The number of Israelis who visited the Auschwitz-Birkenau Concentration Camp memorial museum in Poland dropped 21% in 2018 compared to the previous year —65,000 versus 83,000. The data was presented by the museum directorate and comes on the heels of the controversial Holocaust Law which caused tensions between Israel and Poland.
Israeli tourism to Poland actually increased over the same period —250,000 in 2018 compared to 139,000 in 2017. The Auschwitz museum stressed that the decrease was among individual visitors and not organized tour groups.
Auschwitz saw a record amount of visitors overall last year, with more than two million people visiting the site in 2018.
"Such a high rate of people choosing to learn about the history of Auschwitz in organized groups is of great importance. (The visit) not only provides in-depth knowledge and understanding, but also allows visitors to engage in dialogue and ask questions on a variety of issues related to this tragic period," said museum Director Dr. Piotr Cywiński. “No printed form or electronic equipment can replace human interaction during the visit, which is exhausting both emotionally and in terms of the amount of information."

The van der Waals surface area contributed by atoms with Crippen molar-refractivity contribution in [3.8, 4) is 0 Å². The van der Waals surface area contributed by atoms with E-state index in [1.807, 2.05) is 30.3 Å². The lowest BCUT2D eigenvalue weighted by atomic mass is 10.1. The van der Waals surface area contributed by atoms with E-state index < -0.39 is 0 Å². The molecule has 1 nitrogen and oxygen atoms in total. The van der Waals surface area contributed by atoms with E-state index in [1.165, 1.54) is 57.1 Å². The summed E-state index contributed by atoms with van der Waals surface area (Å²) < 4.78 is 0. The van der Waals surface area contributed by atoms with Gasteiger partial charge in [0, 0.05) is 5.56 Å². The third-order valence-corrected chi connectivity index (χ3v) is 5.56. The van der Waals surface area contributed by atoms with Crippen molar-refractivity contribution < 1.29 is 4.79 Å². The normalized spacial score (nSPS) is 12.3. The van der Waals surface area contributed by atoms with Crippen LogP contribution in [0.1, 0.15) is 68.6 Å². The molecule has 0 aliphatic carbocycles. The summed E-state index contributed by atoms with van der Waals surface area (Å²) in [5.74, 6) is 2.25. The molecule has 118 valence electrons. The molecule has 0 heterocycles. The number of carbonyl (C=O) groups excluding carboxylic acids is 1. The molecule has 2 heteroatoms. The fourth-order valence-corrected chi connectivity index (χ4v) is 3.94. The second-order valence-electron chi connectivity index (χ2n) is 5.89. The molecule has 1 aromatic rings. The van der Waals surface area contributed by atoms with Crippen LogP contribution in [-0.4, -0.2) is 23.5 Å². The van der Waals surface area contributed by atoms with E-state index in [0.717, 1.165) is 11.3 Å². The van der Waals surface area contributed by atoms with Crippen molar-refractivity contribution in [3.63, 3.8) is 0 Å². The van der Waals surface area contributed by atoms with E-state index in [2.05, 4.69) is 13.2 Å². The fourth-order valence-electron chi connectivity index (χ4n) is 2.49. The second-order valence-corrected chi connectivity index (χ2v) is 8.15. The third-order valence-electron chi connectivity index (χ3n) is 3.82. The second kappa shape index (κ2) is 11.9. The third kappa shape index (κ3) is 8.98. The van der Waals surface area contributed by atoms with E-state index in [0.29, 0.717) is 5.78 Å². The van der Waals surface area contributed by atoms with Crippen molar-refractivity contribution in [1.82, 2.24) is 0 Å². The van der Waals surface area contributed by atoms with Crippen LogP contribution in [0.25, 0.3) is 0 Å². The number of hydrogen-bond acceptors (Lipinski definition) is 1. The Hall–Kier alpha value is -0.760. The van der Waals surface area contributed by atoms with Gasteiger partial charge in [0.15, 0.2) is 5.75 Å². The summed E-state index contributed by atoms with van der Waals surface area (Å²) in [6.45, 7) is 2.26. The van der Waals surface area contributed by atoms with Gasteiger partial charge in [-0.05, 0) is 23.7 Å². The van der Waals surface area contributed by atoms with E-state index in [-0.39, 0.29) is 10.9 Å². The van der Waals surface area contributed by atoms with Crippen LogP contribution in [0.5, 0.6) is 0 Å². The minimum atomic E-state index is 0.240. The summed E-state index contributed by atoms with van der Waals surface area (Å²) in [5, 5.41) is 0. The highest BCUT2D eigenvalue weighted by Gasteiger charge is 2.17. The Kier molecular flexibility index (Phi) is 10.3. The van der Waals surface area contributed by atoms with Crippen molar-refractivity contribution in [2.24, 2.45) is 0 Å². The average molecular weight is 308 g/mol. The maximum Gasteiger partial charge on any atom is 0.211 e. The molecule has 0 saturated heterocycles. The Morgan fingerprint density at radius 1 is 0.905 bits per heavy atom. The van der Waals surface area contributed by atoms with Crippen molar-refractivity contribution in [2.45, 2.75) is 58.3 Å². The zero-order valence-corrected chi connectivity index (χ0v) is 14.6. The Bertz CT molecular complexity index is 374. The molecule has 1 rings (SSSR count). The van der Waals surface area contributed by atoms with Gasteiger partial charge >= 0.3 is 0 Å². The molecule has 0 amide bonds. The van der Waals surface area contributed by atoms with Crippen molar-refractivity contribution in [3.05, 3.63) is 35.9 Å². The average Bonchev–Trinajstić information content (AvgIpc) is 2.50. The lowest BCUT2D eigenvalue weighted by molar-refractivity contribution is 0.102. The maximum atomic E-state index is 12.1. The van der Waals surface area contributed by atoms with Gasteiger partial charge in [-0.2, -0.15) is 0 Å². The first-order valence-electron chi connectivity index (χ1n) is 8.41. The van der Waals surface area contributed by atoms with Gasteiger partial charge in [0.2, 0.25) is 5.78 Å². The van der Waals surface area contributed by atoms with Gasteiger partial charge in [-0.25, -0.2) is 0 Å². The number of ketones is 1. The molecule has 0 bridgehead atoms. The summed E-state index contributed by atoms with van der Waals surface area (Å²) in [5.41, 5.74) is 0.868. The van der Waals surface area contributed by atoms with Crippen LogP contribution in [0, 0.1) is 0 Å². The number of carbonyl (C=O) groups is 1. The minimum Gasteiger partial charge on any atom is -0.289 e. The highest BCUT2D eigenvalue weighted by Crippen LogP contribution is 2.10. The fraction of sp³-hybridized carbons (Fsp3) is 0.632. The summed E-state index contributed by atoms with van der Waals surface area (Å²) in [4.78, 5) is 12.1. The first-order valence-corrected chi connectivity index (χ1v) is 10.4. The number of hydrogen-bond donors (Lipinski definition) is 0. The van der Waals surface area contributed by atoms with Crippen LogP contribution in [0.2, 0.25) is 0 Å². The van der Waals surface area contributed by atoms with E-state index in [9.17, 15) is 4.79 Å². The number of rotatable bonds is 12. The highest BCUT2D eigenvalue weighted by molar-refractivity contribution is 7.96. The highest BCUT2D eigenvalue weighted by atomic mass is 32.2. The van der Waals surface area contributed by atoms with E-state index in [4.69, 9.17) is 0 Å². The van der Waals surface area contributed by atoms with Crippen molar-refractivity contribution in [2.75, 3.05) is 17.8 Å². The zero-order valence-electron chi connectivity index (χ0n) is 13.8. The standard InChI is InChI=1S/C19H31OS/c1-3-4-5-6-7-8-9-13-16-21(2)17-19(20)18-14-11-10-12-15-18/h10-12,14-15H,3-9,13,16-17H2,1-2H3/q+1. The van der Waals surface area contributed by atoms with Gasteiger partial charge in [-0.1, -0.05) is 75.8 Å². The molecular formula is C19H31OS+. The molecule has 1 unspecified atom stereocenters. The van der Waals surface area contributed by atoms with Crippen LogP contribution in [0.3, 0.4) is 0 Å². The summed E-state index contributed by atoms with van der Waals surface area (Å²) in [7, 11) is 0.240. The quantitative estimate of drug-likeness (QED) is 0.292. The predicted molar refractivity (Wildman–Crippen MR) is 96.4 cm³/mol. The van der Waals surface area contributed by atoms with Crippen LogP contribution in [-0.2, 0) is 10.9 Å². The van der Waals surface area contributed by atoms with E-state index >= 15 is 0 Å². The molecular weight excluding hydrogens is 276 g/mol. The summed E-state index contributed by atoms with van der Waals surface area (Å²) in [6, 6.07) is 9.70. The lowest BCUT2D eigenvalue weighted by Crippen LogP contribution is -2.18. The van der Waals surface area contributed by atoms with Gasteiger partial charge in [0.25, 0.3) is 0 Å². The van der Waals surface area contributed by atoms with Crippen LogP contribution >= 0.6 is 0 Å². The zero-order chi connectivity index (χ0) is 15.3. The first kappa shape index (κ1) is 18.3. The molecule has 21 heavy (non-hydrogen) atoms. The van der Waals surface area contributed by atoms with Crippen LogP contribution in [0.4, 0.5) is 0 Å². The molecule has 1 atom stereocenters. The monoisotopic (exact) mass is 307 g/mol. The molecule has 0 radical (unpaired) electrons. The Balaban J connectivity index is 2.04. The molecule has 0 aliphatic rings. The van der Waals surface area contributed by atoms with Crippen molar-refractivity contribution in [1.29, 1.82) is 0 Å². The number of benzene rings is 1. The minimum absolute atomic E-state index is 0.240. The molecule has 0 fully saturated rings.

The Polish Holocaust Law, which stirred a global outcry, declared that anyone who claims that Poland as a state or the Polish nation is responsible for the crimes committed by the Nazis commits a felony and faces up to three years imprisonment. In light of the legislation, Polish-Israeli relations hit a low point. Pressure applied by the United States and other countries served to soften the wording of the law and it was amended to remove the felony clause.
The countries with the most visitors to the site are Poland (405,000 visitors annually), Britain (281,000), the US (136,000), Italy (116,000), Spain (95,000), German (76,000), France (69,000), Israel (65,000), the Czech Republic (45,000), and Sweden (42,000).